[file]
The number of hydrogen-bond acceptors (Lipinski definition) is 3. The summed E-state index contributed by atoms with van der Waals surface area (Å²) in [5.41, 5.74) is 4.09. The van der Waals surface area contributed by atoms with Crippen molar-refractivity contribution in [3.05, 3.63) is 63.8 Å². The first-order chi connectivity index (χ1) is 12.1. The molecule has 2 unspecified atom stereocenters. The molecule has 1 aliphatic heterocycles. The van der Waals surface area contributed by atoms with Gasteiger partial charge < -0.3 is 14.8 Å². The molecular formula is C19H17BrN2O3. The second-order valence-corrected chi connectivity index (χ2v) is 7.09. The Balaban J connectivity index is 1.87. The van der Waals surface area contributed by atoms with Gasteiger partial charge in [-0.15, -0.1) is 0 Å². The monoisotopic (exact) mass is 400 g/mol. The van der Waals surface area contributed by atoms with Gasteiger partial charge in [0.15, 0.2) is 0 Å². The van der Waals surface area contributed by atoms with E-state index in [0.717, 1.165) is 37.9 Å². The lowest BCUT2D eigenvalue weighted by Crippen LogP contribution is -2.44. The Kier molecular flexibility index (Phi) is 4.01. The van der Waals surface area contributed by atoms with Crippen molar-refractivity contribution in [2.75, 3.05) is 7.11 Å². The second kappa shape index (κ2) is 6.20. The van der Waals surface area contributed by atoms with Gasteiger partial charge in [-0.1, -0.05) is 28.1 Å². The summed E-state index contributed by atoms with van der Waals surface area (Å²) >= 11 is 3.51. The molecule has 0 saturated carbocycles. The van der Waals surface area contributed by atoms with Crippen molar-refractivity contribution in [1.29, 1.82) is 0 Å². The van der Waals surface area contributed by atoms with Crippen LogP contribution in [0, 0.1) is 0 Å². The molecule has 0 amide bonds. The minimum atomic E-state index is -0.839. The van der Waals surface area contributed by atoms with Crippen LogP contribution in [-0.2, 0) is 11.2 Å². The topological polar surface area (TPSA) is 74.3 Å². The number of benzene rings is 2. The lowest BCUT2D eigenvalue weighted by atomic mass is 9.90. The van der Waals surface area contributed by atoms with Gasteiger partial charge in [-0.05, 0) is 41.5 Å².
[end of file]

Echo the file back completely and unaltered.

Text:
The number of hydrogen-bond acceptors (Lipinski definition) is 3. The summed E-state index contributed by atoms with van der Waals surface area (Å²) in [5.41, 5.74) is 4.09. The van der Waals surface area contributed by atoms with Crippen molar-refractivity contribution in [3.05, 3.63) is 63.8 Å². The first-order chi connectivity index (χ1) is 12.1. The molecule has 2 unspecified atom stereocenters. The molecule has 1 aliphatic heterocycles. The van der Waals surface area contributed by atoms with Gasteiger partial charge < -0.3 is 14.8 Å². The molecular formula is C19H17BrN2O3. The second-order valence-corrected chi connectivity index (χ2v) is 7.09. The Balaban J connectivity index is 1.87. The van der Waals surface area contributed by atoms with Gasteiger partial charge in [-0.15, -0.1) is 0 Å². The monoisotopic (exact) mass is 400 g/mol. The van der Waals surface area contributed by atoms with Gasteiger partial charge in [0.15, 0.2) is 0 Å². The van der Waals surface area contributed by atoms with E-state index in [0.717, 1.165) is 37.9 Å². The lowest BCUT2D eigenvalue weighted by Crippen LogP contribution is -2.44. The Kier molecular flexibility index (Phi) is 4.01. The van der Waals surface area contributed by atoms with Crippen molar-refractivity contribution in [2.75, 3.05) is 7.11 Å². The second kappa shape index (κ2) is 6.20. The van der Waals surface area contributed by atoms with Gasteiger partial charge in [-0.1, -0.05) is 28.1 Å². The summed E-state index contributed by atoms with van der Waals surface area (Å²) >= 11 is 3.51. The molecule has 0 saturated carbocycles. The van der Waals surface area contributed by atoms with Crippen molar-refractivity contribution in [1.29, 1.82) is 0 Å². The van der Waals surface area contributed by atoms with Crippen LogP contribution in [0, 0.1) is 0 Å². The molecule has 0 amide bonds. The minimum atomic E-state index is -0.839. The van der Waals surface area contributed by atoms with Crippen LogP contribution in [-0.2, 0) is 11.2 Å². The topological polar surface area (TPSA) is 74.3 Å². The number of benzene rings is 2. The lowest BCUT2D eigenvalue weighted by atomic mass is 9.90. The van der Waals surface area contributed by atoms with Gasteiger partial charge in [-0.05, 0) is 41.5 Å².